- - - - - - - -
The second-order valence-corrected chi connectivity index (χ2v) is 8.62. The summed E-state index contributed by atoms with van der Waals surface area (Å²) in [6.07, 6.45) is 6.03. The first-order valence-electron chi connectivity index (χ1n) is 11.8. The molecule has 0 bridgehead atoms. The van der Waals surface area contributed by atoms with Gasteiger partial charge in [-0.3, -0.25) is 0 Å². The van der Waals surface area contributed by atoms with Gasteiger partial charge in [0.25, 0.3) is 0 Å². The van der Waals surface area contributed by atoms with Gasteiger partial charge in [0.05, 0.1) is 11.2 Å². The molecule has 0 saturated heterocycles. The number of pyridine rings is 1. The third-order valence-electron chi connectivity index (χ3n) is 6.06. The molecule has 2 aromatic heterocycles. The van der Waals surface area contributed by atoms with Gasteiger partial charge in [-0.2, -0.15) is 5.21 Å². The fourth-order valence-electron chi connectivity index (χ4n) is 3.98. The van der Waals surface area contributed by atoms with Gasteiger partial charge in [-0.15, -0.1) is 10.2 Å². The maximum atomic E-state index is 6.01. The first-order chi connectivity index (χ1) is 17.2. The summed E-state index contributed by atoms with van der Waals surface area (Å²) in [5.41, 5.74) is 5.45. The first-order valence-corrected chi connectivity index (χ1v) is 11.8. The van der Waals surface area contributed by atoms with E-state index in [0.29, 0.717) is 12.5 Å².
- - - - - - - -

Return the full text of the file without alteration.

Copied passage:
The second-order valence-corrected chi connectivity index (χ2v) is 8.62. The summed E-state index contributed by atoms with van der Waals surface area (Å²) in [6.07, 6.45) is 6.03. The first-order valence-electron chi connectivity index (χ1n) is 11.8. The molecule has 0 bridgehead atoms. The van der Waals surface area contributed by atoms with Gasteiger partial charge in [-0.3, -0.25) is 0 Å². The van der Waals surface area contributed by atoms with Gasteiger partial charge in [0.25, 0.3) is 0 Å². The van der Waals surface area contributed by atoms with Gasteiger partial charge in [0.05, 0.1) is 11.2 Å². The molecule has 0 saturated heterocycles. The number of pyridine rings is 1. The third-order valence-electron chi connectivity index (χ3n) is 6.06. The molecule has 2 aromatic heterocycles. The van der Waals surface area contributed by atoms with Gasteiger partial charge in [-0.2, -0.15) is 5.21 Å². The fourth-order valence-electron chi connectivity index (χ4n) is 3.98. The van der Waals surface area contributed by atoms with Gasteiger partial charge in [-0.15, -0.1) is 10.2 Å². The maximum atomic E-state index is 6.01. The first-order chi connectivity index (χ1) is 17.2. The summed E-state index contributed by atoms with van der Waals surface area (Å²) in [5.41, 5.74) is 5.45. The first-order valence-corrected chi connectivity index (χ1v) is 11.8. The van der Waals surface area contributed by atoms with E-state index in [0.29, 0.717) is 12.5 Å².